Day of the Dead event co-sponsored by The Spanish And Latino Students' Association (SALSA) at the University of Rochester. Day of the Dead event co-sponsored by The Spanish And Latino Students' Association (SALSA) at the University of Rochester.

UR students share Day of the Dead traditions

ROCHESTER — Eight University of Rochester students — each dressed in black and holding two flags representing various Caribbean nations — formed two lines Nov. 1 and danced in honor of those who died in the January 2010 earthquake that devastated Haiti.

The "Island Fiyah" initiative by the Student Organization for Caribbean Awareness (SOCA) members was part of an annual Day of the Dead event held at Wilson Commons. Members of the Spanish and Latino Students Association (SALSA) created the event three years ago to educate fellow students about the Day of the Dead tradition that is celebrated on Nov. 2 in Mexico and other Central American and Caribbean countries, said Jessica Colorado, the club’s publicity chair.

For the UR event, SALSA members erected an altar that included painted ceramic skull faces from the group’s first Day of the Dead celebration as well as colorful tissue paper flowers and large paper maché skulls painted purple, white and blue. In addition to altars, SALSA members created a slideshow with information about the celebration’s history as well as tributes to loved ones and friends of club members. Other activities included painting small white chocolate skulls with frosting, writing cards to the dead and making tissue paper flowers.

"I want to get more people involved (in the Day of the Dead)," said SALSA president Estefany Angeles, a senior. "It’s one of my favorite events because we get to show everyone a little bit of our culture. It’s something a little outside the norm. It’s a cool celebration."

SALSA members also passed out pieces of cake to represent the special "bread of the dead" commonly found at such celebrations, because the bakery that made the bread in previous years has since closed, Angeles said. As part of the celebration in Central American and Caribbean countries, people bring to cemeteries the favorite foods of their deceased loved ones, explained Colorado, who is a junior.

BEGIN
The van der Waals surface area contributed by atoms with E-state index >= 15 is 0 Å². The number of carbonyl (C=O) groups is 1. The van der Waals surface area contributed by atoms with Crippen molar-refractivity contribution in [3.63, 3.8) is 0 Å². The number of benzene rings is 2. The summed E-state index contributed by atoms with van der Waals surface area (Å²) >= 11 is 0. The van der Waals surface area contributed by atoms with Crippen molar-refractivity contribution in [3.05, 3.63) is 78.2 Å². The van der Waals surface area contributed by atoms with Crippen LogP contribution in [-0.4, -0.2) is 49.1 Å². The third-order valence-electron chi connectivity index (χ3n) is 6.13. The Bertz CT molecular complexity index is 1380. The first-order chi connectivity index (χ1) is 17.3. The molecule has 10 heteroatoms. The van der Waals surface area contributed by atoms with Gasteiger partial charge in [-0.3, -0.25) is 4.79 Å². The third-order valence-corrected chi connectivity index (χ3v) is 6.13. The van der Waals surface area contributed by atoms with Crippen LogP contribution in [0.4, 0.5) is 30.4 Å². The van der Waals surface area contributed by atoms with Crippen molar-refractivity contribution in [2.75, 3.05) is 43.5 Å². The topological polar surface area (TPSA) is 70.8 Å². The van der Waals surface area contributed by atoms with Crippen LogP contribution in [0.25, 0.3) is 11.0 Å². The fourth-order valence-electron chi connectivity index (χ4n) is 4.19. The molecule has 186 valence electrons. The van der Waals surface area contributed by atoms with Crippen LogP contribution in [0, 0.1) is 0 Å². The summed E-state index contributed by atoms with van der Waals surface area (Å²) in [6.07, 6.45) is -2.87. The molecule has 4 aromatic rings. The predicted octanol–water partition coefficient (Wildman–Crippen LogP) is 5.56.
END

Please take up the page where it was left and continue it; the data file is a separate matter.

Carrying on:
She added that a SALSA member who is from Mexico initiated the celebration at the university.

"We encourage our membership that if (they) don’t see their traditions reflected to bring it up," she said.

By cosponsoring the celebration with other clubs, SALSA is able to educate more students about different traditions, Colorado noted. This year, cosponsors included SOCA, the International Living Center, and Shadowing the History and Diverse Environment for Students club.

Christi McLinn stopped by and made tissue paper flowers and watched the dancing by SOCA members that also included a compa. She said that friends in SALSA and SOCA invited her to attend. And having taken many years of Spanish classes, McLinn said that she was familiar with the Day of the Dead traditions.

"It’s nice to have different events on campus," she remarked. "It’s fun. And it breaks up your day."

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